So E is for Exporting sounds because that's something new I learned today. Cache location is on the Advanced tab instead of the Setup tab in the current release viewer, but everything else was right on.

14 September 2011

D is for DPW: Alphabet Game

Dept of Public Works

Do you like to travel? If you do, you've probably come across places the Department of Public Works built. Many of the public roads, railways, and seas on the mainland were made by them.

Three of my favorite places they've done are the funfair at Pyri Peaks (make sure to explore the Tunnel of Love), Rizal (a great place to go with a friend or three), and the Linden Memorial Park.

It would also seem that D is for Darn. Or maybe Disconnect.
At least the message made me laugh, right?

13 September 2011

C is for Color: Alphabet Game

Color. Prim color.

The color picker window on the viewer has several slots for you to save custom colors, but what about when you need more? Or what if you're working with a group and want to share colors? Why not make your own palette?

Rez a cube. I add a greyscale radial gradient texture to it, but that's up to you. Set it to full-bright. Copy the prim several times to make a row of prims. Link them together. Now as you pick colors for your project, set one of the prims in your palette to that color. Wear the palette as a HUD if prims are tight on your parcel, or leave it rezzed for collaborative building.

If you're doing scripting, you may need color information in RGB <0-1,0-1,0-1> format. Unfortunately the official viewer doesn't offer it that way in the color picker window. I add a root prim to my palettes (see that black prim behind the others on the top left?) and place this script in it. When you touch a color, it whispers the color information in that format.

  touch_start(integer p)
   integer linknum = llDetectedLinkNumber( 0 );
   list l = llGetLinkPrimitiveParams( linknum, [PRIM_COLOR, ALL_SIDES] );
   vector color = llList2Vector( l, 0 );
   llWhisper( 0, (string)color );

12 September 2011

B is for Bounding Box: Alphabet Game

Bounding box

How tall is your avatar? If you script, you know that while llGetAgentSize() claims to tell you, it isn't as accurate as getting the avatar's bounding box with llGetBoundingBox().

I am very amused that there's no way via script to guesstimate how thin or fat an avatar is. llGetMass(), llGetAgentSize(), and llGetBoundingBox() all assume default values for an avatar's x and y dimensions, and so any variation in their results is based entirely on the height of the avatar.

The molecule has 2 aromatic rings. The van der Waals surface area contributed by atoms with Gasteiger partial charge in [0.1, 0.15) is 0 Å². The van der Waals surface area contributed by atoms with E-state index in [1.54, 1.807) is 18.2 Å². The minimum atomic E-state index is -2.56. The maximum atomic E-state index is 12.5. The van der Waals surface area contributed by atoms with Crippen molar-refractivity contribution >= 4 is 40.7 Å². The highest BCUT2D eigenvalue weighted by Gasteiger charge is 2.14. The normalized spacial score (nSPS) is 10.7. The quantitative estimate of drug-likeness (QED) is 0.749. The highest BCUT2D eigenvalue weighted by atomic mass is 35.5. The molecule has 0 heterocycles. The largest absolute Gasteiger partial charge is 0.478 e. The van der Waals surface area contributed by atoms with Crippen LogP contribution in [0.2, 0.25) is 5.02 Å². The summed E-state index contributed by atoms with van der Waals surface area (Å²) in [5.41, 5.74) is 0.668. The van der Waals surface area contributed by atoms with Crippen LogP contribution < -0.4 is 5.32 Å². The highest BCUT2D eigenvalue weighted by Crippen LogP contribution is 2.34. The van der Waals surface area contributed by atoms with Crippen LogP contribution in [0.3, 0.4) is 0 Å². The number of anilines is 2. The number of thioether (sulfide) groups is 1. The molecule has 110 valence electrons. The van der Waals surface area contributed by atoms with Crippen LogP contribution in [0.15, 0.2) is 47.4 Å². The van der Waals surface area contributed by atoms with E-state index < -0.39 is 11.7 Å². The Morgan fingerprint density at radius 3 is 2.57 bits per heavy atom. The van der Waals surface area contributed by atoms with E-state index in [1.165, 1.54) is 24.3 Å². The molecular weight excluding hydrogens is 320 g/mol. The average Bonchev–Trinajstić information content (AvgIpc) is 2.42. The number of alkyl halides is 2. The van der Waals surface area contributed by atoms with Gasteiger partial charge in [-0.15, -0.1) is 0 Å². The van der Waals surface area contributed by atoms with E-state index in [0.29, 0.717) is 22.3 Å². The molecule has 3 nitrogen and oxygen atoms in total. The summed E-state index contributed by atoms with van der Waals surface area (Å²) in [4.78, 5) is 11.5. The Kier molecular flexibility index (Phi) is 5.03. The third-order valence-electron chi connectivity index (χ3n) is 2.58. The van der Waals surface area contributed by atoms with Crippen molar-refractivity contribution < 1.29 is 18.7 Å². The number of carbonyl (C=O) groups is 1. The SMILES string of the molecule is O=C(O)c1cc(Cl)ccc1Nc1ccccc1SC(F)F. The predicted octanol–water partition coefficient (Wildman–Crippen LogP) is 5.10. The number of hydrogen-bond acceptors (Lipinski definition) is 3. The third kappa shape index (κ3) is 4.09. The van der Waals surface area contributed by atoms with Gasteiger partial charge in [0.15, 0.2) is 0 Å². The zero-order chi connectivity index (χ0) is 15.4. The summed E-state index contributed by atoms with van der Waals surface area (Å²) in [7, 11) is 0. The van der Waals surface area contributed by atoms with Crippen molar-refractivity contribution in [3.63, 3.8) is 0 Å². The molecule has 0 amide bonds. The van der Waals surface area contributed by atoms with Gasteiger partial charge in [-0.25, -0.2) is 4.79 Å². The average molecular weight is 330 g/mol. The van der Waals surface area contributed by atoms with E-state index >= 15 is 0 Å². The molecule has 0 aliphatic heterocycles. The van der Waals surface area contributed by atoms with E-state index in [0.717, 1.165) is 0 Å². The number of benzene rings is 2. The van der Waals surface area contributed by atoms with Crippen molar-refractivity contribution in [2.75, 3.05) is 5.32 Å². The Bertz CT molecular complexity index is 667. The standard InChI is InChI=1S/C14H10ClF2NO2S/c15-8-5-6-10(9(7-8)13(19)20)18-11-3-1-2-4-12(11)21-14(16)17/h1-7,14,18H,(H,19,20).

Add the following script to a prim and touch it to see how tall your avatar is.

    touch_start(integer total_number)
        key avatar = llDetectedKey(0);
        string name   = llDetectedName(0); 
        list BB  = llGetBoundingBox( avatar );
        vector size =  llList2Vector(BB,1) - llList2Vector(BB,0);
        integer feet = llFloor( size.z * 3.28084 );
        integer inches = llRound( (size.z * 39.37008)  - (feet*12 ));
        string meters = (string)size.z + " meters";
        string us = (string)feet + " feet " + (string)inches + " inches";

        llSay( 0, name + ", counting your shoes you are " + meters + 

                 " or " + us + " tall."); 

11 September 2011

A is for Animations : Alphabet Game


QAvimator is my favorite tool for making them. There are others though.

-The hip is the part that moves and rotates the entire avatar.
-The keyframe controls how your animation looks in SL. If the joint doesn't change between the keyframe and the second frame, it won't be moved by your animation in SL.
-Priority: 0-4. Don't be afraid of layering animations to get what you want. Built-in animations will encourage you to learn about how animation priority works.
-Hand and face 'animations' are morphs that you can trigger using scripts or attach to an animation when you upload it to SL. There's only a small selection to choose from, and sometimes they don't appear when the animation is triggered.
-Suggested joint movement limits.